Frequently Asked Questions (FAQ)


If you are a patient with certain kinds of heart disease or a special heart condition, or you’ve had a joint replaced, taking good care of your teeth and gums is a must-not just for a healthy smile, but also for your overall health.

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Why do I need antibiotics before my dental appointment?

During dental treatment, bleeding sometimes occurs. As a result, bacteria from the mouth can possibly enter the bloodstream and work their way to the heart. This presents a risk for some persons with cardiac abnormalities because the bacteria may cause bacterial endocarditis, a serious inflammation of the heart valves or tissues. Antibiotics reduce this risk.

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What types of heart conditions pose a risk?

Certain heart conditions are more often associated with endocarditis than others. To determine if an existing heart condition poses a risk, your dentist needs complete health information on your medical history form. The form should also include the name and address of your family physician or cardiologist as well as the names and dosages of all medications that you take.

Do any of these apply to you?

  • Heart surgery within past six months
  • Pacemaker
  • Vascular surgery (replaced artery) within past six months
  • Artificial heart valve
  • History of rheumatic fever
  • History of heart murmur (mitral valve prolapse)
  • Previous bacterial endocarditis
  • Systemic pulmonary shunt
  • Congenital heart defect
  • Acquired valvular dysfunction

If you have any of these conditions, if you have been diagnosed with other heart ailments, or if your health status has changed since your last dental visit, tell your dentist.

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Who determines what type of antibiotics I should take?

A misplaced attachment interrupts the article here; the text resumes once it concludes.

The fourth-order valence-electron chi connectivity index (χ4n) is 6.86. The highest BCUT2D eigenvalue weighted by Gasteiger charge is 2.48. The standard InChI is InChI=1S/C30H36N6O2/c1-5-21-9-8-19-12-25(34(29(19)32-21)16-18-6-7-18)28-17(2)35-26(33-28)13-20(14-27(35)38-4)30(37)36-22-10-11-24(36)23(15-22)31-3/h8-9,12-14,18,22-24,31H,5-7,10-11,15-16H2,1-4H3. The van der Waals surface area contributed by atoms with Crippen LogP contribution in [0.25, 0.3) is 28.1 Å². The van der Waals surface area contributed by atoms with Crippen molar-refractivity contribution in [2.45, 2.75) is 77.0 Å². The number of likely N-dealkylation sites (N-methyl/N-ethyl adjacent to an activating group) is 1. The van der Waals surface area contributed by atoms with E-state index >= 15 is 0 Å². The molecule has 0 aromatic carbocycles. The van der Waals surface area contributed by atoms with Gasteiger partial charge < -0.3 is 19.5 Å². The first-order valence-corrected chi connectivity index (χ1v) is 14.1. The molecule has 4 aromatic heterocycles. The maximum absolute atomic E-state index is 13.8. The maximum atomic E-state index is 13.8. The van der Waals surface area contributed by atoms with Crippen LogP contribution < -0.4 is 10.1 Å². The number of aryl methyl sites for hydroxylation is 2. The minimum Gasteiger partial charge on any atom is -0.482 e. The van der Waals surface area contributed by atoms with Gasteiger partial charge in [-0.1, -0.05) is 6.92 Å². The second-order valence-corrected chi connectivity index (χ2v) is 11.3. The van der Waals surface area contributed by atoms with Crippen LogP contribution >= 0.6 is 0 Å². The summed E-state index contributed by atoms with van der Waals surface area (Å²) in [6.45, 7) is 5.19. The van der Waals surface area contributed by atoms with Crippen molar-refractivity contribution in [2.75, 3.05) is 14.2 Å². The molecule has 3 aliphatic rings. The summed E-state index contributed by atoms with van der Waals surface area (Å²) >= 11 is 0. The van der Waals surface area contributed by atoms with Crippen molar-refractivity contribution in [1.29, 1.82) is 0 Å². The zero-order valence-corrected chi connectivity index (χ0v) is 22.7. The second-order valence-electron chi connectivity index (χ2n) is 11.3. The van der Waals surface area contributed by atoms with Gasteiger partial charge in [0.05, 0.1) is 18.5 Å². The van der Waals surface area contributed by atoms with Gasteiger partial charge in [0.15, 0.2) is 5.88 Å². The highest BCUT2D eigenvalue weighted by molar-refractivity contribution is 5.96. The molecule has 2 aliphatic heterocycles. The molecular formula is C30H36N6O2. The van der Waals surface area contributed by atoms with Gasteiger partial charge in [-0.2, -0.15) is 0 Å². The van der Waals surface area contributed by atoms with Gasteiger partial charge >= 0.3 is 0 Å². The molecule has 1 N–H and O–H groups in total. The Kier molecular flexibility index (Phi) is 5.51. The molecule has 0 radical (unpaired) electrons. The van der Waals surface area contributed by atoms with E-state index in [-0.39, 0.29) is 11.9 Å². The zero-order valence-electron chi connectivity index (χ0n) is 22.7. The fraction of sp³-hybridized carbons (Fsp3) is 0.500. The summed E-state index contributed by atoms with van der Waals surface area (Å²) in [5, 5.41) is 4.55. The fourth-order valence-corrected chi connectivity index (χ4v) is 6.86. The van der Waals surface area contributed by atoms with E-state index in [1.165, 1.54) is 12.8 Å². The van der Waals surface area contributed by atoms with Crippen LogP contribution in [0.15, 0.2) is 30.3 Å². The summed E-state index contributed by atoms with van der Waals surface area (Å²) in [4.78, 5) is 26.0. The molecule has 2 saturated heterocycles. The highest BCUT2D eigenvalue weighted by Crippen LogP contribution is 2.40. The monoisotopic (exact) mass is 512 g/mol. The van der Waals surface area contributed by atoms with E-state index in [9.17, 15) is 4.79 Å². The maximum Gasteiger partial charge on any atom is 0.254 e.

The American Heart Association routinely publishes guidelines so that physicians and dentists can protect patients who are at risk for developing bacterial endocarditis.
The guidelines, which the American Dental Association helps develop, recommend the use of antibiotics prior to dental treatment, based on the patient’s medical condition and on the treatment to be performed. Your dentist or physician may prescribe antibiotics for dental procedures that would result in bleeding from the gums or mucous membranes in the mouth. Such procedures could include professional teeth cleaning, incision and drainage of infected oral tissue, some types of injections, extractions and some surgeries that involve the maxillary sinus.

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What about a joint replacement?

The bacteria commonly found in the mouth may travel through the bloodstream and settle in your artificial joint. This increases your risk of contracting an infection. Your dentist and your orthopaedic surgeon, working together, will develop an appropriate course of treatment for you.

For the first two years following a total joint placement, antibiotic prophylaxis is recommended for everyone. After two years, only high-risk patients may need to receive antibiotics for high-risk procedures.

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Do any of these high-risk situations apply to you?

  • Rheumatoid arthritis, systemic lupus or other medical conditions that cause you to be Immunocompromised or immunosupressed
  • Immunosupression caused by drug or radiation treatment
  • Malnourishment
  • Hemophilia
  • HIV infections
  • Insulin dependent (Type 1) diabetes
  • Cancer

All patients in these high-risk categories may need antibiotics for all high-risk dental procedures. High-risk dental procedures are those involving bleeding or producing high levels of bacteria in your blood. They include:

  • all dental extractions
  • all periodontal procedures
  • dental implant placement or insertion of teeth that were knocked out some root canal procedures
  • initial placement of orthodontic bands (not brackets)
  • certain specialized local anesthetic injections
  • regular dental cleanings (if bleeding is anticipated)

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How long are antibiotics good for?

Don’t try to stretch the useful life of your medicine. Always check the bottle’s expiration date. Prescriptions that have passed their prime will not help you. Dispose of them promptly. If you are taking antibiotic pills orally, be sure to fill your prescription before your next visit. Carefully follow instructions for the dosage and frequency.